“Mind you, it’s an unhealthy habit and I don’t approve, but it was one of those things I never thought would change, until it did.” His eyes moved up and over the walls, through them, reading the restaurant’s history, maybe the whole town’s. He grunted, seemed to remember he could talk, and said, stiltedly, “Change is different here.”

“In Mammon? Yeah, that’s what everyone says. Nothing ever changes.”

“It does, though. Invisibly.” He gestured vaguely, his eyes still in constant motion. “We tell the same jokes, sing the same songs, see the same faces in the crowd. Our years are made up of the same Mondays, the same Christmases, the same opening and closing acts…the same silence when the doors lock and the windows are boarded up. Without children to grow in front of us, there are no years here, just hours in the same week, over and over. And then there’s another grand opening and suddenly everything is different. Hemlines, haircuts, language, attitudes…I still remember the outrage over the violence in Elevator Action and now there’s, what? She-Zombie Slaughterhouse III? Everything changes,” he said again, shaking his head. “But it never happens in front of us.”

All the while he’d been talking, Ana had listened, fascinated by the juxtaposition of Freddy’s familiar voice and Fred Faust’s personable, if slightly odd, way of speaking. They weren’t quite identical, but closer than coincidence. This was Fred Faust’s own voice, not as it was now, eroded by age, but as it had been then, when the boy barely out of his teens had recorded it for his favorite animatronic to use.

Serial Saturday Update

So since I received a modicum of interest in my art (I use the word in the loosest possible terms), and since I have less than a modicum of interest in coming up with anything else to say before I jump right into pitching my book, allow me to present to you a small selection of the mermaids I have painted over the last few weeks!

This started out as me following a painting tutorial by The Art Sherpa  and then took a weird turn when it got to the mermaid. I’ve been following her Big Art Quest for 2018 too, and if you’ve ever wanted to go to one of those paint-and-sip parties or just hang out with a good friend and slap paint around on a canvas, this is the channel for you. Her tutorials are fun, educational and full of heart.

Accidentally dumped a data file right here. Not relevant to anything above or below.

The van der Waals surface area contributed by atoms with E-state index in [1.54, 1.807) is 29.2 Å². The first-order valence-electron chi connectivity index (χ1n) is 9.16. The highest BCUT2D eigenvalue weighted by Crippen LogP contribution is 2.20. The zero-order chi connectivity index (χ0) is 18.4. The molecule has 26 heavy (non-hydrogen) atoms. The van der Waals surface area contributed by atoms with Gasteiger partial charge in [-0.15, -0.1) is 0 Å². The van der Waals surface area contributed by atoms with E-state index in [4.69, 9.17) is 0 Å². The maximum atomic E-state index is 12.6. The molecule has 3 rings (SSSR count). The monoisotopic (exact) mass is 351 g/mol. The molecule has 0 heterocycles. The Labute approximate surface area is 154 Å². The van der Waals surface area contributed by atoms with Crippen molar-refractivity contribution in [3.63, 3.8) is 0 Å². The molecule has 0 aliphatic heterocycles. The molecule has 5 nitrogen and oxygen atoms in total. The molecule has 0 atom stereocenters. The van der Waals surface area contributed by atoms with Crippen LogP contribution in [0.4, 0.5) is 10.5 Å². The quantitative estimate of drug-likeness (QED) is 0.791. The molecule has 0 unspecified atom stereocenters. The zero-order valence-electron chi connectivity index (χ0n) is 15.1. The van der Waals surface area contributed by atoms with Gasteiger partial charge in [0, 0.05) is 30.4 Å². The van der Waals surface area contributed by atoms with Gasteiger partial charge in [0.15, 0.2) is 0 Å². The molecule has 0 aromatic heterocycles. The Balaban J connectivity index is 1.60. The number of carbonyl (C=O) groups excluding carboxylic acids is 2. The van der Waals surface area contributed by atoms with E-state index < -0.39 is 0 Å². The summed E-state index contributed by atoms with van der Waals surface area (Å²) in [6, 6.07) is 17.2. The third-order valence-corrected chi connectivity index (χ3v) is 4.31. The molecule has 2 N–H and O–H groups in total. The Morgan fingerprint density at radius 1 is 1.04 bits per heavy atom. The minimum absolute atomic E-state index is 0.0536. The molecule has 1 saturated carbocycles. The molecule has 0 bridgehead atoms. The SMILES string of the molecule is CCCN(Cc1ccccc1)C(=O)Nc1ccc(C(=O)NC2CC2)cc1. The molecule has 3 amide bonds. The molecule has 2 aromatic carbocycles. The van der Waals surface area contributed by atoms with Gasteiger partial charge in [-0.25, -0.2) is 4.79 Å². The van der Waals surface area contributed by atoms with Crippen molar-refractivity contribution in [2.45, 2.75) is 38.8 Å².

My first koi mermaid. I could not get the hang of those frilly little fins, but I sure loved the colors.


Jellyfish mermaid! I managed to cut the tail off in the photo, bah. Just imagine a wicked good frilly tail with bio luminescent dots. The final version on canvas will glow in the dark.



If ya’ll want to see more paintings from time to time, let me know. If not, let me know that too. Any ideas for what to blog about are greatly appreciated.

But now, plugging time!…ew. I could have found another way to phrase that…What I meant to say was, the latest chapter of my FNAFic has gone up! Fans of the game can read it while watching Dawko have an aneurysm trying to beat the Ultimate Custom Night on 50/20 mode. Everyone else can just noodle on over to or and check it out sans background jumpscares and the screaming of an increasingly frustrated YouTube gamer trying desperately not to swear on his family-friendly channel. Fun for days, friends.

Freddy’s commands didn’t come with a preset time limit and sometimes only lasted a few seconds even when Bonnie wasn’t hammering away at it from within. This one held, either despite his internal resistance or maybe because of it. Whatever the reason, Bonnie was forced to follow Freddy all the way to the back end of the building. A couple cameras lit up on the way, following their progress, but there was no camera in the security room and that was where Freddy took them. When Foxy and Chica finally joined them, Freddy brought the doors down.

The small room’s windows began to light up, one by one, as the cameras on the other side turned their lenses (and their microphones) toward the security room. First, the one-way glass next to the door leading to the employee’s break room; then the one next to the other door, the one to the back hall; then the one outside the front window, where guests could pass things through to the guard without going into a restricted area.

Scowling, Freddy opened the top drawer on the desk, shoved the junk inside to the back, opened the bottom compartment, and disconnected the in-house security monitor—nearly the same size as Ana’s tablet, although thicker, with less rounded corners—from its charging station. It came on automatically, its dirty screen slowly brightening to display an image of the Fazbear Band with a few simple icons arranged in a neat row along the left side. Using the attached nib and making no effort to disguise what he was doing from the watchful eye of the camera on the other side of the glass, Freddy tapped into the security system and pushed the grey square at the bottom of the screen.

Dust blew outward on the other side of the glass as the armored shutter dropped, then Freddy turned and stared tensely at the last window, the one between this room and the manager’s office. Bonnie, still mostly frozen by compliance to Freddy’s authority, managed to look that way too, and as mad as he was about, well, other things, all of that went away as he waited for the lights in there to come on and for him to be standing on the other side of the glass, grinning through his rusty teeth.